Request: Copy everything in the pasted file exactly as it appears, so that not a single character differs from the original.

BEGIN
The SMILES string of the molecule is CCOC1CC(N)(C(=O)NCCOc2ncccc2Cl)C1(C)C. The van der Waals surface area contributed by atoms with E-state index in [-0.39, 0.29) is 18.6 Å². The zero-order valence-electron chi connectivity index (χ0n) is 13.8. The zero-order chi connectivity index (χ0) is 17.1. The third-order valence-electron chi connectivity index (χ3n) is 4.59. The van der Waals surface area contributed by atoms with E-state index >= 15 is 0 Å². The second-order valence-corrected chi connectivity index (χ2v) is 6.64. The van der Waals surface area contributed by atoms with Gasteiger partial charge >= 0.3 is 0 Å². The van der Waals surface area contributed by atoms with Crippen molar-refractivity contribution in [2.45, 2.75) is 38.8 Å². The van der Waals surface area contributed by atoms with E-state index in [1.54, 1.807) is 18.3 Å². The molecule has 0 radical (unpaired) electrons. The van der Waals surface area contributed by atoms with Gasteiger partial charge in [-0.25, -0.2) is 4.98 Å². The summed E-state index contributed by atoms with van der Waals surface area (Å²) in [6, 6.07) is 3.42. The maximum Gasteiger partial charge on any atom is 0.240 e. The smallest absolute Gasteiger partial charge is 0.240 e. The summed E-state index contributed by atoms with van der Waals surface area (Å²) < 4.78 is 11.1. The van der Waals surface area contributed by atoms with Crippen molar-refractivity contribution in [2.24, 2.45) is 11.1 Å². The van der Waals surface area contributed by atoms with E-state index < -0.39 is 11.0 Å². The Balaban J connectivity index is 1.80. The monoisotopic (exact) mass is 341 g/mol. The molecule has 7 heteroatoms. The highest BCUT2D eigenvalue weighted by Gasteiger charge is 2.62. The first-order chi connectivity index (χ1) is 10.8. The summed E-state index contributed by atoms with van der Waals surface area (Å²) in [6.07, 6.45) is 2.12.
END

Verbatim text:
The SMILES string of the molecule is CCOC1CC(N)(C(=O)NCCOc2ncccc2Cl)C1(C)C. The van der Waals surface area contributed by atoms with E-state index in [-0.39, 0.29) is 18.6 Å². The zero-order valence-electron chi connectivity index (χ0n) is 13.8. The zero-order chi connectivity index (χ0) is 17.1. The third-order valence-electron chi connectivity index (χ3n) is 4.59. The van der Waals surface area contributed by atoms with E-state index >= 15 is 0 Å². The second-order valence-corrected chi connectivity index (χ2v) is 6.64. The van der Waals surface area contributed by atoms with Gasteiger partial charge >= 0.3 is 0 Å². The van der Waals surface area contributed by atoms with Crippen molar-refractivity contribution in [2.45, 2.75) is 38.8 Å². The van der Waals surface area contributed by atoms with E-state index in [1.54, 1.807) is 18.3 Å². The molecule has 0 radical (unpaired) electrons. The van der Waals surface area contributed by atoms with Gasteiger partial charge in [-0.25, -0.2) is 4.98 Å². The summed E-state index contributed by atoms with van der Waals surface area (Å²) in [6, 6.07) is 3.42. The maximum Gasteiger partial charge on any atom is 0.240 e. The smallest absolute Gasteiger partial charge is 0.240 e. The summed E-state index contributed by atoms with van der Waals surface area (Å²) < 4.78 is 11.1. The van der Waals surface area contributed by atoms with Crippen molar-refractivity contribution in [2.24, 2.45) is 11.1 Å². The van der Waals surface area contributed by atoms with E-state index < -0.39 is 11.0 Å². The Balaban J connectivity index is 1.80. The monoisotopic (exact) mass is 341 g/mol. The molecule has 7 heteroatoms. The highest BCUT2D eigenvalue weighted by Gasteiger charge is 2.62. The first-order chi connectivity index (χ1) is 10.8. The summed E-state index contributed by atoms with van der Waals surface area (Å²) in [6.07, 6.45) is 2.12.